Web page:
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Mirror Images

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Texte du rabatRead what your colleagues said about Mirror Images in pre-publication reviews! [The text] “provides one of the... Lire la suite
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Texte du rabat

Read what your colleagues said about Mirror Images in pre-publication reviews!

[The text] “provides one of the most thorough discussions of writing an argument that I've ever seen. The FRP [Focus, Reader, Purpose] is a very useful heuristic for helping students both read and write arguments. I also find the text does a great job of marrying theory and practice . . . . [I]n other words, it draws on classic rhetoric and contemporary argument theory, but presents it in a way that it accessible and relevant for students . . . . Finally, the text does an excellent job of helping students expand their vision of what actually qualifies as an argument - virtually everything. That alone is quite an accomplishment.”

Jeffrey Andelora, Mesa Community College

“I also like that the authors present multiple ways of analyzing argument and they present them . . . as different ways of framing our thinking. This is effective because students then realize that there isn't one 'right' way to approach analysis of argument.”

Patricia Webb, Arizona State University

“This book's main virtue - a clear progression of steps - makes syllabus-design foolproof.”

Phyllis Frus , Hawaii Pacific University

“The 'Potential Problems in Arguments' chapter is a great idea, and I believe that it would be very useful to students and instructors alike. Pointing out these problem areas before they become actual problems in student papers will enable students to understand what not to do before they do it and understand what they have done when they make these errors.”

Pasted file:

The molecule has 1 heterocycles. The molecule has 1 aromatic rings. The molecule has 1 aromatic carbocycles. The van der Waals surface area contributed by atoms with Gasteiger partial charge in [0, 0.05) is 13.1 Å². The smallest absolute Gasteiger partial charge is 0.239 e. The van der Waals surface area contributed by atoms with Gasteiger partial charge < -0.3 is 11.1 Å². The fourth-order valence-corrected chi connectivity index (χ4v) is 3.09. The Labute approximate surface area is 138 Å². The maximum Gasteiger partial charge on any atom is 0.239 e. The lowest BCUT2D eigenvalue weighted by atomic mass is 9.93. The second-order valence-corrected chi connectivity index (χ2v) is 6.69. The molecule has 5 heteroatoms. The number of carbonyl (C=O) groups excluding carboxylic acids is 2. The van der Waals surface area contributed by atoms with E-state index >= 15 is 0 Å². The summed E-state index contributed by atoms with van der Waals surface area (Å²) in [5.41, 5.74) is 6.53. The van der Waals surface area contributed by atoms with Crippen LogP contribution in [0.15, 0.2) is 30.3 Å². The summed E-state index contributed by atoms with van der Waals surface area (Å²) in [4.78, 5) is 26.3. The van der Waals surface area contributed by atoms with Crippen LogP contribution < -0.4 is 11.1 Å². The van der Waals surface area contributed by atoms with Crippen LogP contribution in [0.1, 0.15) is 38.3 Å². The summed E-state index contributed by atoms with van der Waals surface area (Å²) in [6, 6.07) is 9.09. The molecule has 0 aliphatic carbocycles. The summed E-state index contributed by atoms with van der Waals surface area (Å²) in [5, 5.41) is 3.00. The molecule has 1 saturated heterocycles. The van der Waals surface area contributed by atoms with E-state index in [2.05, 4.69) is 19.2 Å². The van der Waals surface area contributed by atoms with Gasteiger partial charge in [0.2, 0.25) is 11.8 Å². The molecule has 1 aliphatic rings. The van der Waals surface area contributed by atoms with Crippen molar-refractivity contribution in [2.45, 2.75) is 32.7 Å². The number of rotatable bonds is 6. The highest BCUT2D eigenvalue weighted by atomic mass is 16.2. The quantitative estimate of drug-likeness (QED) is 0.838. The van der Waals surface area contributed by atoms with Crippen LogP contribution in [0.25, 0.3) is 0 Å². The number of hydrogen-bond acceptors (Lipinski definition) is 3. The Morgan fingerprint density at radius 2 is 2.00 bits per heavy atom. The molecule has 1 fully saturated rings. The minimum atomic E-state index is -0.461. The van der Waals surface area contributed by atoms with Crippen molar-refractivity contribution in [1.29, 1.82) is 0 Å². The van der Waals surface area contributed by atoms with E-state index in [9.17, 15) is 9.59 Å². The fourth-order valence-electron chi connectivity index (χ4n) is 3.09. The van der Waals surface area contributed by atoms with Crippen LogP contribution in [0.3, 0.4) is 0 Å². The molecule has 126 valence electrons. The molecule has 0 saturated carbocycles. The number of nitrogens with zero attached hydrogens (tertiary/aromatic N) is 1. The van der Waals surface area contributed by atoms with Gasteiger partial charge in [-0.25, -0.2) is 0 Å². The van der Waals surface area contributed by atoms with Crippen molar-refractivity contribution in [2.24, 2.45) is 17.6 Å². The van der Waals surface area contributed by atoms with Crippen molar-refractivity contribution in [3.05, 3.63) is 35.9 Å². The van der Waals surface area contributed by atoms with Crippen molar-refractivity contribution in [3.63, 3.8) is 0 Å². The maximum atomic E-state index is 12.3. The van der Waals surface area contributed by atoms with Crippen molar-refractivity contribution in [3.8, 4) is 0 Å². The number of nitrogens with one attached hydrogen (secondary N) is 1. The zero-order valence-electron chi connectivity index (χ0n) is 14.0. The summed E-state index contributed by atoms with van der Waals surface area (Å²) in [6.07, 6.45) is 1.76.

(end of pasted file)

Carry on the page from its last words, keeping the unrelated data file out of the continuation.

Diana C. Gingo, Collin County Community College

“Engaging exercises . . . let students 'try out' their understanding of concepts before they may attempt the more challenging task of writing a sophisticated argument.”

Jo Ann Buck, Guilford Technical Community College

“'Your Writing / Reading Process' gently guides the student to consider revision positively.”

Paula Eschliman, Richland College

“By far the best textbook on argumentative writing.”

Kay Heck, Walters State Community College

“I would argue that this is the best explanation I've read of the revision process in a composition textbook in quite some time.”

Sarah Quirk, Waubonsee Community College



Résumé

Mirror Images is a comprehensive argument rhetoric with readings that explains reading and writing as mirror images of each other and helps students develop skills by intentionally connecting these two processes. 

 

Students learn to analyze written arguments by detecting the writer's audience, purpose, and focus.  Students then mirror this rhetorical thinking as they generate and strengthen their own written arguments.

 

Part One introduces students to the rhetorical concerns of audience, purpose, and context as well as argument strategies such as the Classical Appeals, Toulmin, induction and deduction, and the Rogerian approach.  Part Two emphasizes the writing process in the context of these argumentative purposes and strategies.  Part Three offers concrete instruction for research, writing arguments from sources, and documentation, and Part Four presents five thematic anthology units on business ethics, body image, poverty and wealth, visual rhetoric, and work for students to use as a jumping off place for their own writing.